[Update 21:35 UTC: The author of this fine oeuvre has been identified. It is Chris McKeever.]
Traceroutes are lists of IP addresses. IP addresses have physical locations. Locations have coordinates. Ergo you can map traceroutes. What better place to do this than in Google Earth, dynamically? It’s a clever idea. Even cleverer is that whoever thought of it actually went and implemented it.
Here it is. It works exactly as advertised. And it is a great proof of concept that dynamically generated KML network links are immensely versatile.
Network links also let you “Fly to view on refresh,” (if you edit them) and can be made to refresh every few seconds. This means you could give someone a network link that you control, and thus give people guided tours remotely. Or perhaps soon we might be able to browse the world in unison, remotely, by having one browser’s recorded position constitute a dynamic network link for another.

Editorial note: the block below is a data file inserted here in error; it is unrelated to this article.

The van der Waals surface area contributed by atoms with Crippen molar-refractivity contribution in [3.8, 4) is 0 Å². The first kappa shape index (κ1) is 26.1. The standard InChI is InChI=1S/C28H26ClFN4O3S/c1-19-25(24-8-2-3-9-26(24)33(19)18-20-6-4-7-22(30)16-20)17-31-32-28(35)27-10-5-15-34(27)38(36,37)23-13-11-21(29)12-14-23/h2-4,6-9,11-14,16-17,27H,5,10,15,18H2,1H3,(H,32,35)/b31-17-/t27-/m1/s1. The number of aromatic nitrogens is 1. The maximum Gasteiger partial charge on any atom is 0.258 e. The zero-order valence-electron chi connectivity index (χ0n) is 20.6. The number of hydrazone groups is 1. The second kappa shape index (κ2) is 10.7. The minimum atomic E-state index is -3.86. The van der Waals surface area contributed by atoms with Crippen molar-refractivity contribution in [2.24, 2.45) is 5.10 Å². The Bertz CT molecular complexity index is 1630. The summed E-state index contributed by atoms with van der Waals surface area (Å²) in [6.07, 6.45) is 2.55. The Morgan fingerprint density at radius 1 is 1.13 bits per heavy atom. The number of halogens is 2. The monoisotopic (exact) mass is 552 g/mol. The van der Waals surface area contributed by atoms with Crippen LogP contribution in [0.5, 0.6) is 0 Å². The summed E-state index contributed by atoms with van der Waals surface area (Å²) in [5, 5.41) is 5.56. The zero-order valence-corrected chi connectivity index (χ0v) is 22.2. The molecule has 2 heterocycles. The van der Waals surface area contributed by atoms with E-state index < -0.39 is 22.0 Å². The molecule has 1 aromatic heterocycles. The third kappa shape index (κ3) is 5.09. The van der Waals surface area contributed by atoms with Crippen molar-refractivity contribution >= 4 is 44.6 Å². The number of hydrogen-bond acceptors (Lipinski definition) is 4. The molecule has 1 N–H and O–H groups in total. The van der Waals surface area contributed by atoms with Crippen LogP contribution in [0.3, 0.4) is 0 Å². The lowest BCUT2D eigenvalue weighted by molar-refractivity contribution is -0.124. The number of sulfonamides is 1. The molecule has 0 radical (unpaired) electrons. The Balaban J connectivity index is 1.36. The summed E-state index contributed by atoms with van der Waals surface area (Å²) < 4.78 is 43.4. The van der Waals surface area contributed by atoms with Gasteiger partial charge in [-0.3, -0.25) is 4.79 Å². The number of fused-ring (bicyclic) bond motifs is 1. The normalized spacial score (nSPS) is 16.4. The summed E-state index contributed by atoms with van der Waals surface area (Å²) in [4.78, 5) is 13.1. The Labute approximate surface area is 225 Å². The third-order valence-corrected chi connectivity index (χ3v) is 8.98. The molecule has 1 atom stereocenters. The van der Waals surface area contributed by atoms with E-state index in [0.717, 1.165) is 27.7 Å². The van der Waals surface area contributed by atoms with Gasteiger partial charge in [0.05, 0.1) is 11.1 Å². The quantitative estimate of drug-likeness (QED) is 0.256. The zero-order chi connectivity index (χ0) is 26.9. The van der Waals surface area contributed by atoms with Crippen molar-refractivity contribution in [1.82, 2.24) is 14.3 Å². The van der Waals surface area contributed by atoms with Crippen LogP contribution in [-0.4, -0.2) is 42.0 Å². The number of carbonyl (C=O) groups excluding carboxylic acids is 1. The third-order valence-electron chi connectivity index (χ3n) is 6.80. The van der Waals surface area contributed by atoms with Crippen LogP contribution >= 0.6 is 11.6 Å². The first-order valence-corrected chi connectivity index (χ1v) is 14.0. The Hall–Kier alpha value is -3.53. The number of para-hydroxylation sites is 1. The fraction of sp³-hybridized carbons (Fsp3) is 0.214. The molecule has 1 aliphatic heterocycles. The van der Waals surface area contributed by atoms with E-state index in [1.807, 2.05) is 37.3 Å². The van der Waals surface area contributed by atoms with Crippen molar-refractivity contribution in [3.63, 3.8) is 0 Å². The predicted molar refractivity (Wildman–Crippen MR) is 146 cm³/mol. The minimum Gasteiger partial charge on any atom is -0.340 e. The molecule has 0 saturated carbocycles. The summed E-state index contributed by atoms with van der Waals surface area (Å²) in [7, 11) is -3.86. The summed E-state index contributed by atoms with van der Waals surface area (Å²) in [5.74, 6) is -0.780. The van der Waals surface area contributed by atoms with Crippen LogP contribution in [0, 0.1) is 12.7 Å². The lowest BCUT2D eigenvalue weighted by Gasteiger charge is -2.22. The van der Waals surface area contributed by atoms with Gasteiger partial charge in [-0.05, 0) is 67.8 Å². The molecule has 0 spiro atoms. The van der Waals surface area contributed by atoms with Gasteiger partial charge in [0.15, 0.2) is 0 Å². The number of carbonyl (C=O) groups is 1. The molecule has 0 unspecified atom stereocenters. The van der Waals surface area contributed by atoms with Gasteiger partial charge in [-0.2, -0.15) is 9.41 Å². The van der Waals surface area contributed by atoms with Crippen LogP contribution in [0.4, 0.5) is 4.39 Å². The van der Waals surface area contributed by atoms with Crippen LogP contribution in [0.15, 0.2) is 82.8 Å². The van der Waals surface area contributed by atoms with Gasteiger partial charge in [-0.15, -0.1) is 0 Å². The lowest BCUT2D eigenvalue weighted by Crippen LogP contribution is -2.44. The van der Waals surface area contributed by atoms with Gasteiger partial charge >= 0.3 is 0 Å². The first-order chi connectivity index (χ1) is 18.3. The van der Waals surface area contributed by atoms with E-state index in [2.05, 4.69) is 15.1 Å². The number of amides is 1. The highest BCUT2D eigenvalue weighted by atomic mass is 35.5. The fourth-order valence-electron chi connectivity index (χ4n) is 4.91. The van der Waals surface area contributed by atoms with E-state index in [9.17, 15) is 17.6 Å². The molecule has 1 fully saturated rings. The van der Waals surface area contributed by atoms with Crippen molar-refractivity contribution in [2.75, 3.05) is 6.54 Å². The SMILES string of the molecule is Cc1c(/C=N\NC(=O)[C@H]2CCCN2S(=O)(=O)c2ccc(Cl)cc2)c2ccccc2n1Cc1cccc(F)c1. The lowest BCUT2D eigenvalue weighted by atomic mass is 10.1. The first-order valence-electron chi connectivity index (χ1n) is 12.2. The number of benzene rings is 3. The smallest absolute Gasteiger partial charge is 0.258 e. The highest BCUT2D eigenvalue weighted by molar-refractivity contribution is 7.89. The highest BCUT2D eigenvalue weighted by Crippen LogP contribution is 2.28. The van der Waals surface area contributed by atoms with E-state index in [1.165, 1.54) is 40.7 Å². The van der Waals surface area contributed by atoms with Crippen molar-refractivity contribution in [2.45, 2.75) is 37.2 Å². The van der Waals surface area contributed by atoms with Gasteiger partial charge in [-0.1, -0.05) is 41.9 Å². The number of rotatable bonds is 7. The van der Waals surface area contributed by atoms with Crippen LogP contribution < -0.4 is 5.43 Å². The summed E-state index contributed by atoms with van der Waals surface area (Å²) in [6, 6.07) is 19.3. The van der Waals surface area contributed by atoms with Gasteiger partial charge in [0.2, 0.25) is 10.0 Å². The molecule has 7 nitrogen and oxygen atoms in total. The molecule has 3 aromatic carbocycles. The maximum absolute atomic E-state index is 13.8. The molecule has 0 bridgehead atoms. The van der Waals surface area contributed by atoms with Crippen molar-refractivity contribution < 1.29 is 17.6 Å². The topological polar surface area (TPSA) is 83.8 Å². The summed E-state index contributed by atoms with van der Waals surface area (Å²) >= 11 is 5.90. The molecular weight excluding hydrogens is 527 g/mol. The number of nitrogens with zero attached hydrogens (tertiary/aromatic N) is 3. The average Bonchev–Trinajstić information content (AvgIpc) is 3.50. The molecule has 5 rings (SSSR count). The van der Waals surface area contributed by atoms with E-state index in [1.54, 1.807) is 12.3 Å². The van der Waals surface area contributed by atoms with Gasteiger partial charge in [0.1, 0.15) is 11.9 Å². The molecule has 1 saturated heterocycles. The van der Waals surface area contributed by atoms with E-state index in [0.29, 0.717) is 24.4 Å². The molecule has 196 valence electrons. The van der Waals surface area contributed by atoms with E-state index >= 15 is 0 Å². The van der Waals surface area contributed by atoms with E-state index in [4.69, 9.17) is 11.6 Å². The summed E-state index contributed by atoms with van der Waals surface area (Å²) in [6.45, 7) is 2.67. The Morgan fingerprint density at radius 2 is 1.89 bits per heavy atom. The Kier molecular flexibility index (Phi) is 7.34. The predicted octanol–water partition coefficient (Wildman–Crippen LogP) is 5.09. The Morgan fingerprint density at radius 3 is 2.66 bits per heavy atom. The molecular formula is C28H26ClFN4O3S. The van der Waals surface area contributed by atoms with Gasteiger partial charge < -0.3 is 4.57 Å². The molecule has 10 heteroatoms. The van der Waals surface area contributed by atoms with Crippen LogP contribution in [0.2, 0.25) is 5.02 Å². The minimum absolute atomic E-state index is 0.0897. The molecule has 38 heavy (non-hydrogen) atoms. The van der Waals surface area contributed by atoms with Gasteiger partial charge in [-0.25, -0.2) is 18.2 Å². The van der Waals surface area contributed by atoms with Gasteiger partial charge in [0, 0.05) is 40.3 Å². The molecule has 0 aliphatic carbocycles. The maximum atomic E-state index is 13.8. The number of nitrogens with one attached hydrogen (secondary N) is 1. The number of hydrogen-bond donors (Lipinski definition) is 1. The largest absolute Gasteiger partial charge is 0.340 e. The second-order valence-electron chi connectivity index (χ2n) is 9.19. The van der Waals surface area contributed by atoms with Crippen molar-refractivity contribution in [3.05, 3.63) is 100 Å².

Or somebody could write a plugin/servlet that scrapes the geodata from the currently displayed website on an HTML browser window and feeds it to Google Earth as a network link, so that Google Earth always shows you the physical location associated with the website you’re surfing to. Wow, we’re not even a month into Google Earth, and already one utopian browsing vision seems within reach.